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Training

Ideas & Concepts,

Thoughts on Fighting rifles

What makes a Great fighting rifle? Is it just reliability and the ever-present internet “MILSPEC” assembly and parts or is there something more?I have spent the better part of my adult life focused on fighting with a gun and over six years directly involved with how to use them effectively. During this time, I have… read more »

Systems Thinking and the Shot Process: Why the ‘Fundamentals’ Don’t Work

Recently, I’ve been exposed to Peter Senge’s ‘The Fifth Discipline; the Art of the Learning Organization. Senge (2013) asserted that there are two types of complexity: dynamic and detail (p.71). Before 2015, the United States Army had been using detail complexity to help explain what is a dynamically complex task: Firing a weapon in combat. Headquarters, Department of… read more »

Gunslingin’ #6

This is part deux of The Shot Process. Check out Gunslingin’ #5 for part 1 A shot process can be as simple or as detailed as you need it to be. That is determined by target size, target distance and shooters capability.Hits on a man-sized target up close can have a process of trigger, trigger,trigger…. read more »

Gunslingin’ #5

If you haven’t been keeping up, I have done articles on Stability, aiming, and data. Those articles lead back to the first one and the shot process. For this one, I am going to focus on that and the “why” to use it in your own shooting and getting it into your training. This will… read more »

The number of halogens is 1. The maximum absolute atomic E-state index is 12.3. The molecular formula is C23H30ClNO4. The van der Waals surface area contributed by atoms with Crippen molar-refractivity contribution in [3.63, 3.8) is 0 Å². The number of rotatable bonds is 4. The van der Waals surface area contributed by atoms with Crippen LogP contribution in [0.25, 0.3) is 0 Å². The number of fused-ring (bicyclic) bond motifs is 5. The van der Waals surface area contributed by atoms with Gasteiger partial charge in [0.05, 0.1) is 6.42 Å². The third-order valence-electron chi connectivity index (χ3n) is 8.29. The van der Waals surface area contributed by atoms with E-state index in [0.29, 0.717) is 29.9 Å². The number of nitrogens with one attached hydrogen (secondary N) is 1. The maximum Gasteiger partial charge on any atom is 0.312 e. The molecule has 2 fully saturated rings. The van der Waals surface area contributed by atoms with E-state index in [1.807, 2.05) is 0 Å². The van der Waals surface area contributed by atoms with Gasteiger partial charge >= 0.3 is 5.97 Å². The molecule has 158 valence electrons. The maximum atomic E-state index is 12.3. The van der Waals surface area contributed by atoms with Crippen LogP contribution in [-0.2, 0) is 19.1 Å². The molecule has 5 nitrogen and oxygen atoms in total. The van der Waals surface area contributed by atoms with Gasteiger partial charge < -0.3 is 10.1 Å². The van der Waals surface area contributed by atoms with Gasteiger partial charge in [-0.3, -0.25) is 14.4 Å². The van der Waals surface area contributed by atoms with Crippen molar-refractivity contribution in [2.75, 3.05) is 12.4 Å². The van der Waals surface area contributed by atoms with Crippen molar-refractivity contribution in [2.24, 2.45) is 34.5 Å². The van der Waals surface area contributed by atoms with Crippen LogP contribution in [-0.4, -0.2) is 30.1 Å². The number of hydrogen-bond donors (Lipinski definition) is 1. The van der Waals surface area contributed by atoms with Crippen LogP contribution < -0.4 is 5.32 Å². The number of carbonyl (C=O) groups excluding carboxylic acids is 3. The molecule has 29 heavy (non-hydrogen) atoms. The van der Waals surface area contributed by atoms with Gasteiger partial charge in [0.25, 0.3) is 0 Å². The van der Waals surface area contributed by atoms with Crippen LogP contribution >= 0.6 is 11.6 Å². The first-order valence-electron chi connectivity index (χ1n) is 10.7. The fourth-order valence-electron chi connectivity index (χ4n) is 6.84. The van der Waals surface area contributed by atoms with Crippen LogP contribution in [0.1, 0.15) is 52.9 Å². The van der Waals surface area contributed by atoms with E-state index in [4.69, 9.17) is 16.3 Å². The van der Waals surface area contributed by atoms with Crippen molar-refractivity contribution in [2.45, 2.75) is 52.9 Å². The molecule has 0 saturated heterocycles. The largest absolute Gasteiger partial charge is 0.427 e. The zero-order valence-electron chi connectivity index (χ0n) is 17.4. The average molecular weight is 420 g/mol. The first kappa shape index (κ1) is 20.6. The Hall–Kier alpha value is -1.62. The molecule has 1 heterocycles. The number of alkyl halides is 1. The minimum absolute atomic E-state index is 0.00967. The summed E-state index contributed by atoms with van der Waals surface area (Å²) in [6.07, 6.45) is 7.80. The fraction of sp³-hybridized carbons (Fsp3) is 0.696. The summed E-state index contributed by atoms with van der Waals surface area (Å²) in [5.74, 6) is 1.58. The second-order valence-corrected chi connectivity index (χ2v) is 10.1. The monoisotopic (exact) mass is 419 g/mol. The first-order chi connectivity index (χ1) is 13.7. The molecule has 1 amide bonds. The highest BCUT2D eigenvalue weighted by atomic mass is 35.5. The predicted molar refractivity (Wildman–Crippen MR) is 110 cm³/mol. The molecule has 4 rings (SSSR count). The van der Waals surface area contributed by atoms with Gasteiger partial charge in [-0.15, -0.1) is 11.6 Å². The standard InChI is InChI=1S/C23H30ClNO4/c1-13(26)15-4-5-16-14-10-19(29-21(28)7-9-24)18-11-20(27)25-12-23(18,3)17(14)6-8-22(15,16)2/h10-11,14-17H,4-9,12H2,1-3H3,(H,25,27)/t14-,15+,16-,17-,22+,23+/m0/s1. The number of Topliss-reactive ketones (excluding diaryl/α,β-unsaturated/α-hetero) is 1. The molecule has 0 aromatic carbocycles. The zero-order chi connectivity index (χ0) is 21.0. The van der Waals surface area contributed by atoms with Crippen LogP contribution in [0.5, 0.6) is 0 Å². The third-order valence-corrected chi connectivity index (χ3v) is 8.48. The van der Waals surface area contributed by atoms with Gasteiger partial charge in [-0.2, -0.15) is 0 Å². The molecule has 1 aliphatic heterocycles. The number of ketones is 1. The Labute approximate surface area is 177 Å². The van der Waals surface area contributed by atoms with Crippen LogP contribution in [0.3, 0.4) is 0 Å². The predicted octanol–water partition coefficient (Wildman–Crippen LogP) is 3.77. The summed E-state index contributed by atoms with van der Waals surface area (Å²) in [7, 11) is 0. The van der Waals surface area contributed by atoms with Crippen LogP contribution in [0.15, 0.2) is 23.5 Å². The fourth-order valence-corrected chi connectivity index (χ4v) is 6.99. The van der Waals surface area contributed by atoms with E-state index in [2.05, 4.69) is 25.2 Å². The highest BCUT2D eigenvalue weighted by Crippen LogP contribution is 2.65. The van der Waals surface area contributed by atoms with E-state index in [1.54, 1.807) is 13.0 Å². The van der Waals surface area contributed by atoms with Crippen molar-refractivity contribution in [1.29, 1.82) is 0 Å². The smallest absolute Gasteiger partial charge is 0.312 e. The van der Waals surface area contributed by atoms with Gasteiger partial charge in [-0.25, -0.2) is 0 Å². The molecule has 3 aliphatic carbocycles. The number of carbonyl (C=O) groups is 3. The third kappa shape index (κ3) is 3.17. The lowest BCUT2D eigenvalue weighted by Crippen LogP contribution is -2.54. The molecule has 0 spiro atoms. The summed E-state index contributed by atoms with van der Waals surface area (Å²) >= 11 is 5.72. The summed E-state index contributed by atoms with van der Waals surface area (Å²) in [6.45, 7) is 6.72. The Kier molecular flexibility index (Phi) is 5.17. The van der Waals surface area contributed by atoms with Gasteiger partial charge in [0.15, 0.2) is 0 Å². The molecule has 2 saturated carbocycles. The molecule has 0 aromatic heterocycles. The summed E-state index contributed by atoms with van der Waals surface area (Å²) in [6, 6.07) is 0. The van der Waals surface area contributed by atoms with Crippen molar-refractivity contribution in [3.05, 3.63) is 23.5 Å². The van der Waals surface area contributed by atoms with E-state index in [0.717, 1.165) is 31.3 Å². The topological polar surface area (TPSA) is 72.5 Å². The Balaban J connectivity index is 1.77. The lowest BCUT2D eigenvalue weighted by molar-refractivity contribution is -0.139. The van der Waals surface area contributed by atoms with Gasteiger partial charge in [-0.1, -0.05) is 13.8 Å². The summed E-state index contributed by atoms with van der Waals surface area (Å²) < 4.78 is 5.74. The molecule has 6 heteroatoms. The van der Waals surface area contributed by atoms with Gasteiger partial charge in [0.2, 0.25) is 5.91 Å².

Something About Shooting in the Dark

Up front I need to let you know that this isn’t going to be another article on how to hold your flashlight. There are probably around three thousand of those already. This article is a direct result of the shenanigans I see on the range when the sun goes down. This quarter is our annual… read more »

Gunslingin #4

If you have been keeping up with the series, you know that we have talked positions and data. Now its time to talk about the spot where a ton of mistakes, plus failures in position and data cost time and money. The average match round for 5.56 is about $1 and in the PRS series… read more »

Gunslingin’ #3

For this installment, I am going to talk about data. Now, I am not, nor ever claimed to be, one of the Sniper types. I am sure by the end of this some Sniper Steve will be sitting around going “Actually…” which is fine. This is a short version of how I obtained and confirmed… read more »

Bad reps don’t count

W​hen I first started shooting, I was obsessed with my round count. I knew that the top pro shooters shot tens of thousands of rounds each year in training and competition, and I believed that shooting that kind of volume would get me to that level. It did work a little. From 2011-2013 I shot… read more »

Communication Confusion

One of the most neglected aspects in Close Quarter Combat (CQB) training is communications. What I mean by this is- How to correctly pass information so that the team may react with speed and decisiveness, in an appropriate manner. The reason why communications is so neglected is it is usually last in the priority of… read more »

Turning Corners, What’s the Rush?

My first military CQB (Close Quarters Battle) training experience was not actually in a room or building, but instead in a trench. Back in 1990 (yes, I am old) my infantry unit spent a lot of time clearing trenches in preparation for the 1991 Gulf War. It was during this training we were taught the… read more »

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